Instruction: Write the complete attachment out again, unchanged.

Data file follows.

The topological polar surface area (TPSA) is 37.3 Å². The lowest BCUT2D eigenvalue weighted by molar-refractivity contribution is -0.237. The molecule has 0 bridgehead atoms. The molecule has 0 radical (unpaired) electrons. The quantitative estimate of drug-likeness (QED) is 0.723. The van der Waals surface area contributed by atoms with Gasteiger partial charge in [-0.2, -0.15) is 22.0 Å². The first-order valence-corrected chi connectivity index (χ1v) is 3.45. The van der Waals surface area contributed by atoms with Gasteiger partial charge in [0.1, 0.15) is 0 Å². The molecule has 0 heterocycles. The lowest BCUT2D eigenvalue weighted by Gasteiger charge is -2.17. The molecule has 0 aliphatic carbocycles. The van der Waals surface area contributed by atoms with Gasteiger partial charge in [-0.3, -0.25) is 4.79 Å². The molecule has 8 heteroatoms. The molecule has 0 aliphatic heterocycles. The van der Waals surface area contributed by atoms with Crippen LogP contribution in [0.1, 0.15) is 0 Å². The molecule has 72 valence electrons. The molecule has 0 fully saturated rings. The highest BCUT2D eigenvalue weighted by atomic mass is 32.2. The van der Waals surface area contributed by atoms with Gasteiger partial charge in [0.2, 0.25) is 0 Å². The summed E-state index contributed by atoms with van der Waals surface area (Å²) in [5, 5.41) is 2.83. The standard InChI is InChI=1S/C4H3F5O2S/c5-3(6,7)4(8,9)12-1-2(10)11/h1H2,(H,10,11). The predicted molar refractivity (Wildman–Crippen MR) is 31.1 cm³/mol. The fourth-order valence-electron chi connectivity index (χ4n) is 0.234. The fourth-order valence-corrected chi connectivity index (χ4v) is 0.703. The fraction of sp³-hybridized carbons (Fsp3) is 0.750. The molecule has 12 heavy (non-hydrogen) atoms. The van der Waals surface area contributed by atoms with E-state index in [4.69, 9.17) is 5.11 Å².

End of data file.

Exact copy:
The topological polar surface area (TPSA) is 37.3 Å². The lowest BCUT2D eigenvalue weighted by molar-refractivity contribution is -0.237. The molecule has 0 bridgehead atoms. The molecule has 0 radical (unpaired) electrons. The quantitative estimate of drug-likeness (QED) is 0.723. The van der Waals surface area contributed by atoms with Gasteiger partial charge in [-0.2, -0.15) is 22.0 Å². The first-order valence-corrected chi connectivity index (χ1v) is 3.45. The van der Waals surface area contributed by atoms with Gasteiger partial charge in [0.1, 0.15) is 0 Å². The molecule has 0 heterocycles. The lowest BCUT2D eigenvalue weighted by Gasteiger charge is -2.17. The molecule has 0 aliphatic carbocycles. The van der Waals surface area contributed by atoms with Gasteiger partial charge in [-0.3, -0.25) is 4.79 Å². The molecule has 8 heteroatoms. The molecule has 0 aliphatic heterocycles. The van der Waals surface area contributed by atoms with Crippen LogP contribution in [0.1, 0.15) is 0 Å². The molecule has 72 valence electrons. The molecule has 0 fully saturated rings. The highest BCUT2D eigenvalue weighted by atomic mass is 32.2. The van der Waals surface area contributed by atoms with Gasteiger partial charge in [0.2, 0.25) is 0 Å². The summed E-state index contributed by atoms with van der Waals surface area (Å²) in [5, 5.41) is 2.83. The standard InChI is InChI=1S/C4H3F5O2S/c5-3(6,7)4(8,9)12-1-2(10)11/h1H2,(H,10,11). The predicted molar refractivity (Wildman–Crippen MR) is 31.1 cm³/mol. The fourth-order valence-electron chi connectivity index (χ4n) is 0.234. The fourth-order valence-corrected chi connectivity index (χ4v) is 0.703. The fraction of sp³-hybridized carbons (Fsp3) is 0.750. The molecule has 12 heavy (non-hydrogen) atoms. The van der Waals surface area contributed by atoms with E-state index in [4.69, 9.17) is 5.11 Å².